The Departed Reviews
The argot of New York's Little Italy is Martin Scorsese's first language, but the filmmaker speaks fluent, pungent Bostonese in the terrific cops-and-mobsters tale The Departed.
The Departed, which screenwriter William Monahan cleverly adapted from the Hong Kong thriller Infernal Affairs, crackles right along, stopping only long enough for Scorsese's signature bursts of explosive violence.
A relentlessly violent, breathtakingly assured piece of mean-streets filmmaking, the film shows the legendary director dropping the bids for industry respectability that have preoccupied him over the past decade and doing what he does best.
After a pair of flawed Oscar-hunting epics, Martin Scorsese has returned to the gritty, violent mob drama that has always been his strong suit, and the result -- The Departed -- is his best film since 1990's Goodfellas.
For all its bloodletting, The Departed is an intoxicating film. It's a film that'll have your hands over your face with one eye peeking: The violence sickens, but the movie seduces.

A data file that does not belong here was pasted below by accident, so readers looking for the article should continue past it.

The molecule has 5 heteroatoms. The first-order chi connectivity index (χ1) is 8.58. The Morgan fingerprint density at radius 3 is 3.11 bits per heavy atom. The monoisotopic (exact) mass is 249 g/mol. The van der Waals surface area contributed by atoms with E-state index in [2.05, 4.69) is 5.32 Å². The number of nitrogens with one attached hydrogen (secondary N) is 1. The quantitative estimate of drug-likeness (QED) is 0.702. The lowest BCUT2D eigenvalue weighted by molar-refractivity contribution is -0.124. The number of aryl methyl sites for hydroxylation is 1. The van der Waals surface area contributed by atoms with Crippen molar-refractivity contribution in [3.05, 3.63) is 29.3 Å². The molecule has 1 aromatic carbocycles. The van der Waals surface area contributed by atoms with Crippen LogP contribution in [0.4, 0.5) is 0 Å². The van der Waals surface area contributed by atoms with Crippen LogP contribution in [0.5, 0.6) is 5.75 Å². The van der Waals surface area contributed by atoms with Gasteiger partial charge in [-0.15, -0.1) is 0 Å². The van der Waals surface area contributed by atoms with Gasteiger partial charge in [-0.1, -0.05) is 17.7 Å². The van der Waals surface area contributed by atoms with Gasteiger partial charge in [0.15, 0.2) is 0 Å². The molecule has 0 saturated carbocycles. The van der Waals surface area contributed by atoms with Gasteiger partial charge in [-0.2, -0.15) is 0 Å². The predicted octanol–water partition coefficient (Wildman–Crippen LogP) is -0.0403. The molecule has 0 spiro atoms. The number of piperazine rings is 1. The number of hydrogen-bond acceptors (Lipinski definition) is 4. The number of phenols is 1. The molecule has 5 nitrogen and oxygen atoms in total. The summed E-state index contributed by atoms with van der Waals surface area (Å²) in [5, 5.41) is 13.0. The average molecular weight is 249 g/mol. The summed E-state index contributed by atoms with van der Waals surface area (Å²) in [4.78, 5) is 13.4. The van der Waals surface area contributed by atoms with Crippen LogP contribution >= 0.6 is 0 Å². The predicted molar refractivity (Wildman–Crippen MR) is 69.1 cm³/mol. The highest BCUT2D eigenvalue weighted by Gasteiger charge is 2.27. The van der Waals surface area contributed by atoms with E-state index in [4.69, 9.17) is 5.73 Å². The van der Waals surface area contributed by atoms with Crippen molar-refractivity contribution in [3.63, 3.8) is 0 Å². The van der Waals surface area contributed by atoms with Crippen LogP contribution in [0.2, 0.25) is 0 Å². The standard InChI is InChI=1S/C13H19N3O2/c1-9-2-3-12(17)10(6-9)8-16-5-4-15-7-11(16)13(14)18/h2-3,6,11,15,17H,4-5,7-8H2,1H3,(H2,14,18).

What makes this a Scorsese film, and not merely a retread, is the director's use of actors, locations and energy, and its buried theme. I am fond of saying that a movie is not about what it's about; it's about how it's about it.
It is funny, shocking and brutal, and it's filled with brilliant performances, with some of our best actors sinking their teeth into a great screenplay from William Monahan.
After the dolled-up theatrics of his last few features, from Casino (1995) up through The Aviator (2004), it's a kick to find director Martin Scorsese back in prime form, at least in the terrific first half of The Departed.
Freed from iconic figures and weighty themes, Martin Scorsese, in The Departed, gets to riff and rock. And the audience gets a huge, bloody, profane entertainment in the bargain.
If the story suffers initially from a slight lack of focus, hang in there, because you will soon become immersed in a mesmerizing, expertly plotted cat-and-mouse game.